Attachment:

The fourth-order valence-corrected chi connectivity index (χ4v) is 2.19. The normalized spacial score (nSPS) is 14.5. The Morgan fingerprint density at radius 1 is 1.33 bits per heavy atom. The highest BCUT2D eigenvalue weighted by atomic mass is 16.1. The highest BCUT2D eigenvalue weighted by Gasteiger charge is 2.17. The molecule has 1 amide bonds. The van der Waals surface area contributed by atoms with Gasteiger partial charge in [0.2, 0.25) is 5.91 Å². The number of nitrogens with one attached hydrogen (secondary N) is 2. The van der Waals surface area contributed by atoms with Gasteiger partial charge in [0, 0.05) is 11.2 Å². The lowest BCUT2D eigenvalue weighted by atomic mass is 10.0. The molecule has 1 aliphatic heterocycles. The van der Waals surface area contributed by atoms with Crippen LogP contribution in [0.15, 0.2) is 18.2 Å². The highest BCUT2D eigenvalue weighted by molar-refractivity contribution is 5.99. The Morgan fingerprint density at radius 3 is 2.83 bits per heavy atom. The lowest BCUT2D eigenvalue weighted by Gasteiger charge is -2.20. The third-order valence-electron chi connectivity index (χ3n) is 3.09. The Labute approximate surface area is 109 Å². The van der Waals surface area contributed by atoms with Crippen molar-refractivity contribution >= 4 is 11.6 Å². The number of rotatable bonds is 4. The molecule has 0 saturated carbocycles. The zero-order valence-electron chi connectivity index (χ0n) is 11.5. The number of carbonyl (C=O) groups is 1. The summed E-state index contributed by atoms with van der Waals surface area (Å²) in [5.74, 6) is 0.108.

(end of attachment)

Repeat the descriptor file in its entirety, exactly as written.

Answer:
The fourth-order valence-corrected chi connectivity index (χ4v) is 2.19. The normalized spacial score (nSPS) is 14.5. The Morgan fingerprint density at radius 1 is 1.33 bits per heavy atom. The highest BCUT2D eigenvalue weighted by atomic mass is 16.1. The highest BCUT2D eigenvalue weighted by Gasteiger charge is 2.17. The molecule has 1 amide bonds. The van der Waals surface area contributed by atoms with Gasteiger partial charge in [0.2, 0.25) is 5.91 Å². The number of nitrogens with one attached hydrogen (secondary N) is 2. The van der Waals surface area contributed by atoms with Gasteiger partial charge in [0, 0.05) is 11.2 Å². The lowest BCUT2D eigenvalue weighted by atomic mass is 10.0. The molecule has 1 aliphatic heterocycles. The van der Waals surface area contributed by atoms with Crippen LogP contribution in [0.15, 0.2) is 18.2 Å². The highest BCUT2D eigenvalue weighted by molar-refractivity contribution is 5.99. The Morgan fingerprint density at radius 3 is 2.83 bits per heavy atom. The lowest BCUT2D eigenvalue weighted by Gasteiger charge is -2.20. The third-order valence-electron chi connectivity index (χ3n) is 3.09. The Labute approximate surface area is 109 Å². The van der Waals surface area contributed by atoms with Crippen molar-refractivity contribution >= 4 is 11.6 Å². The number of rotatable bonds is 4. The molecule has 0 saturated carbocycles. The zero-order valence-electron chi connectivity index (χ0n) is 11.5. The number of carbonyl (C=O) groups is 1. The summed E-state index contributed by atoms with van der Waals surface area (Å²) in [5.74, 6) is 0.108.